Saints for our times: French saint endured much torment from her family
By Mary Lou Gibson
She was the daughter of a king and the wife of another, but her noble birth did not bring her love and happiness. For most of her life, St. Jeanne de Valois (Joan of France) was ignored, humiliated and rejected by her family and later, her husband. She was born in 1464, the fourth child of Louis XI and his second wife, Queen Charlotte of Savoy. King Louis was desperate for a male heir. Two sons had died in infancy. Instead, he got Jeanne who was born sickly and deformed.
Biographers write that the king hated Jeanne from her birth because of her sex and her physical handicap. Kathleen Jones writes in "Women Saints – Lives of Faith and Courage" that Jeanne had a hump on her back and walked with a limp suggesting that she had curvature of the spine.
When she was only 26 days old, the king betrothed her to Louis, son of the duke of Orléans, who was next in line to the throne. Jeanne was sent away from her family and from the court when she was 5 and was brought up by an elderly couple in a lonely country chateau. She had a bleak childhood, mostly forgotten and ignored by her family and the French people. Jones writes that it was a time when people had no pity for such conditions.
She turned to God for consolation and developed very early a tender and practical devotion to the Blessed Virgin Mary. This contemplation and prayer life sustained her through years of emotional turmoil and public humiliation. Her father brought Jeanne back to court for political purposes when she was 12 and compelled her to marry the 13-year old duke. The marriage required a double dispensation because the king and the duke were second cousins and the king was his godfather. Later, these impediments were used by the duke when he petitioned Rome for an annulment.
Life did not get better for Jeanne after the marriage. An account in the Catholic Encyclopedia reports that the duke hated the wife he was forced to wed and publicly insulted her in every possible way. The young couple never lived together. Jeanne was sent back to Linières for the next seven years. Sarah Gallick writes in "The Big Book of Women Saints" that the king insisted that Louis validate the marriage contract and visit Jeanne four times a year. During these visits the Duke dined and feasted with friends and ignored his wife. Biographers write that for many years, Jeanne continued to believe in the sanctity of her marriage and tried to reach out to her husband, but she was always rebuffed.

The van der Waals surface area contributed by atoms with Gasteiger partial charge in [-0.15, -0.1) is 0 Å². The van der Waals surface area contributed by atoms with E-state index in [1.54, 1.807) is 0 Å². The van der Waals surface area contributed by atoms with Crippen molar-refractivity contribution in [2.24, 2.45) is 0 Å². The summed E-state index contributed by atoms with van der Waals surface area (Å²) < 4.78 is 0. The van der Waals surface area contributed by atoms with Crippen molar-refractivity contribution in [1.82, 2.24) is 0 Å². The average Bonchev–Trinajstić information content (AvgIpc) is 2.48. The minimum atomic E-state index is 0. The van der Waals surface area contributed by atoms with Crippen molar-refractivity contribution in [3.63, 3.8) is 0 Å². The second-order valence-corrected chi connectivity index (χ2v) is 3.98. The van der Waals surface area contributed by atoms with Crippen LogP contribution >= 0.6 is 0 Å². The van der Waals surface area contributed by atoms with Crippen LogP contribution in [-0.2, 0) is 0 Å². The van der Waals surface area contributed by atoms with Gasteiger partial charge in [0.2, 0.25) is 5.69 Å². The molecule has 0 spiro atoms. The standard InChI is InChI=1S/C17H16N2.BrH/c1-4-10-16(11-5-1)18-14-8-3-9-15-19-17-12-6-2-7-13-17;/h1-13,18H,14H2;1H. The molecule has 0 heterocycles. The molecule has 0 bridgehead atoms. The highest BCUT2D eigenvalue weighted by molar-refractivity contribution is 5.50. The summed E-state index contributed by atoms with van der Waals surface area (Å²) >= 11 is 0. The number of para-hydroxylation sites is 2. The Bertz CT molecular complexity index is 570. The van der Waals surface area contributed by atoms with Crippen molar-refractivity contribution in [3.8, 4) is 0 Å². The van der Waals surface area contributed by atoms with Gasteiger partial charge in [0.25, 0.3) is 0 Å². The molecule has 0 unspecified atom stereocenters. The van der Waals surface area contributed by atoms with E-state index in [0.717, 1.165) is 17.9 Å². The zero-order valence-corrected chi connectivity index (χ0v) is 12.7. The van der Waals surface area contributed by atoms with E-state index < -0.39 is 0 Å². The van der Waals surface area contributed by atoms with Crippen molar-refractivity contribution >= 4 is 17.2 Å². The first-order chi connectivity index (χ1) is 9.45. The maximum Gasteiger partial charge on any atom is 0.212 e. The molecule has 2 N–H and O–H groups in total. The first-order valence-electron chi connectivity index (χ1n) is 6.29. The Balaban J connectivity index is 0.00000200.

In 1483, King Louis XI died and Jeanne’s young brother became King Charles VIII. Her elder sister, Anne, acted as regent. This change made Jeanne’s husband, Louis of Orléans, heir to the throne. Years later, in 1495, Charles VIII died and Louis of Orléans became King Louis XII, but Jeanne did not become queen. Jones reports that she was not even invited to his coronation at Reims. Even though Jeanne still believed in the validity of her marriage, the king was moving ahead with his plans to terminate the marriage. The reigning pope, Alexander Borgia, granted his request and issued the edit of nullity citing that the marriage was invalid, from lack of consent and that it had never been consummated. Jeanne had to appear before the court in person and hear the charges against the marriage that Louis brought. At one point, Jones writes, the king’s counsel demanded that she undergo a physical examination to determine whether she was still a virgin. She refused and at this point, her case was lost. Jeanne’s humiliations were now complete.
When the king had his freedom, he decided to be generous to Jeanne. He created her Duchess of Berry and gave her that province to govern. She retired to the duchy of Berry where she lived in the capital of Bourges. Jones writes that Jeanne chose wise ministers and advisers that helped her care for her people. She visited the sick, cared for prostitutes and opened a school for poor boys.
She began to make plans for a contemplative order of nuns honoring the Virgin Mary. The community was to be a religious congregation of Franciscan contemplatives called the Order of the Annonciades in commemoration of the Annunciation. Together with her confessor, Father Gilbert Nicholas, she devised the daily routine and the rule, which was to imitate the virtues of Mary. The rule was based on the 10 perfections of Mary: prudence, purity, humility, faith, prayerfulness, obedience, poverty, patience, charity and compassion. The rule was formally approved by the Holy See in 1502 and Jeanne became the first professed nun. She gave up her wedding ring and wore the habit under her clothes. Her elaborate court dresses were made into vestments for the clergy.
Only two months after the order was enclosed, Jeanne became ill and died on Feb. 4, 1505. Up until her death, biographers write that she prayed incessantly for her husband, and left as a legacy to her order the duty of constant payer for his soul as well as her father’s and brother’s.
Gallick writes that Louis insisted on giving her a royal funeral. It is said that he knelt before her coffin, and begged her pardon for the wrongs he had done her.
Her order has houses in Albi, Bruges and Rodez. Jeanne was beatified in 1742. Her canonization process was stopped during the French Revolution when all the documents were destroyed. She was formally canonized by Pope Pius XII in 1950 and is popularly regarded as a saint in France.
Mary Lou Gibson is a member of St. Austin Parish in Austin. She is a retired state employee.